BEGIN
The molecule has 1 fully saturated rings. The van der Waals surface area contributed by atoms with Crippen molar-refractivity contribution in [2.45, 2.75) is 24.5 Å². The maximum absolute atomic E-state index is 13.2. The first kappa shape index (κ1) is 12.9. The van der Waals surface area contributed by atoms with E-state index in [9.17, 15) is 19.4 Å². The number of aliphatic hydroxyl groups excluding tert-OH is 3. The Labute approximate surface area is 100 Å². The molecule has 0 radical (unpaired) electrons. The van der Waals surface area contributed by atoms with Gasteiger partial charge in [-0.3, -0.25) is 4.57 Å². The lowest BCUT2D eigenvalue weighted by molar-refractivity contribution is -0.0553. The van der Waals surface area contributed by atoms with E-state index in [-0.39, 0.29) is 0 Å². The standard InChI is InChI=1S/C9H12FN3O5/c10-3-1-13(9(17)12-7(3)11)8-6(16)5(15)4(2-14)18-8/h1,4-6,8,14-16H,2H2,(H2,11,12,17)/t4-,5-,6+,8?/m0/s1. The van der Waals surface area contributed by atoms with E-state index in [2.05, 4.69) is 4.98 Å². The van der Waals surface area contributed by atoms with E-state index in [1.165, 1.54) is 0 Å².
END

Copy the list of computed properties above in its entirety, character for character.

The molecule has 1 fully saturated rings. The van der Waals surface area contributed by atoms with Crippen molar-refractivity contribution in [2.45, 2.75) is 24.5 Å². The maximum absolute atomic E-state index is 13.2. The first kappa shape index (κ1) is 12.9. The van der Waals surface area contributed by atoms with E-state index in [9.17, 15) is 19.4 Å². The number of aliphatic hydroxyl groups excluding tert-OH is 3. The Labute approximate surface area is 100 Å². The molecule has 0 radical (unpaired) electrons. The van der Waals surface area contributed by atoms with Gasteiger partial charge in [-0.3, -0.25) is 4.57 Å². The lowest BCUT2D eigenvalue weighted by molar-refractivity contribution is -0.0553. The van der Waals surface area contributed by atoms with E-state index in [-0.39, 0.29) is 0 Å². The standard InChI is InChI=1S/C9H12FN3O5/c10-3-1-13(9(17)12-7(3)11)8-6(16)5(15)4(2-14)18-8/h1,4-6,8,14-16H,2H2,(H2,11,12,17)/t4-,5-,6+,8?/m0/s1. The van der Waals surface area contributed by atoms with E-state index in [2.05, 4.69) is 4.98 Å². The van der Waals surface area contributed by atoms with E-state index in [1.165, 1.54) is 0 Å².